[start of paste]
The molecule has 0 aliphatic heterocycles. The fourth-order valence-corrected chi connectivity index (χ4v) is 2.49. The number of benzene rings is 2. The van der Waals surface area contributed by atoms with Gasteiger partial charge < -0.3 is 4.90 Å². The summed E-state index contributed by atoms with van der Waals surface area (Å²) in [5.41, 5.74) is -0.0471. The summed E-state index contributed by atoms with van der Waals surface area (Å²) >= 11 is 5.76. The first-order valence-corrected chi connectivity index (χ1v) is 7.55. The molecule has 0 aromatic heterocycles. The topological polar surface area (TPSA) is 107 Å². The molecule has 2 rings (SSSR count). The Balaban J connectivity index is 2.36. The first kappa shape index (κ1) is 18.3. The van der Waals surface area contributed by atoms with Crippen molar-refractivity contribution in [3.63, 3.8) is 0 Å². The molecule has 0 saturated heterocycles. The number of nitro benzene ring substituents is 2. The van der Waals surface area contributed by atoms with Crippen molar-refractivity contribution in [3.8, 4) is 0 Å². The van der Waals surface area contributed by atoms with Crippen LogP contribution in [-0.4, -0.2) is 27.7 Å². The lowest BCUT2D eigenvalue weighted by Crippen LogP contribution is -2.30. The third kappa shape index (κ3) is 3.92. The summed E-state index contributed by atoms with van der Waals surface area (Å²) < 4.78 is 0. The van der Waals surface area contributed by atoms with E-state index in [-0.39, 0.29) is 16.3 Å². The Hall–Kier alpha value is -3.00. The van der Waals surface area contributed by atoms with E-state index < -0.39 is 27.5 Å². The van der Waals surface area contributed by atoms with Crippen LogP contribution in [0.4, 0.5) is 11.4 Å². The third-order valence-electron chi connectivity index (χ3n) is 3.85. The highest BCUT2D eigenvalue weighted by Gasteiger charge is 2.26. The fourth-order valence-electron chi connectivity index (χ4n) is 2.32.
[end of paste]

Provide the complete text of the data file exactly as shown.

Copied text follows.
The molecule has 0 aliphatic heterocycles. The fourth-order valence-corrected chi connectivity index (χ4v) is 2.49. The number of benzene rings is 2. The van der Waals surface area contributed by atoms with Gasteiger partial charge < -0.3 is 4.90 Å². The summed E-state index contributed by atoms with van der Waals surface area (Å²) in [5.41, 5.74) is -0.0471. The summed E-state index contributed by atoms with van der Waals surface area (Å²) >= 11 is 5.76. The first-order valence-corrected chi connectivity index (χ1v) is 7.55. The molecule has 0 aromatic heterocycles. The topological polar surface area (TPSA) is 107 Å². The molecule has 2 rings (SSSR count). The Balaban J connectivity index is 2.36. The first kappa shape index (κ1) is 18.3. The van der Waals surface area contributed by atoms with Crippen molar-refractivity contribution in [3.63, 3.8) is 0 Å². The molecule has 0 saturated heterocycles. The number of nitro benzene ring substituents is 2. The van der Waals surface area contributed by atoms with Crippen molar-refractivity contribution in [3.8, 4) is 0 Å². The van der Waals surface area contributed by atoms with Crippen LogP contribution in [-0.4, -0.2) is 27.7 Å². The lowest BCUT2D eigenvalue weighted by Crippen LogP contribution is -2.30. The third kappa shape index (κ3) is 3.92. The summed E-state index contributed by atoms with van der Waals surface area (Å²) < 4.78 is 0. The van der Waals surface area contributed by atoms with E-state index in [-0.39, 0.29) is 16.3 Å². The Hall–Kier alpha value is -3.00. The van der Waals surface area contributed by atoms with E-state index < -0.39 is 27.5 Å². The van der Waals surface area contributed by atoms with Crippen LogP contribution in [0.4, 0.5) is 11.4 Å². The third-order valence-electron chi connectivity index (χ3n) is 3.85. The highest BCUT2D eigenvalue weighted by Gasteiger charge is 2.26. The fourth-order valence-electron chi connectivity index (χ4n) is 2.32.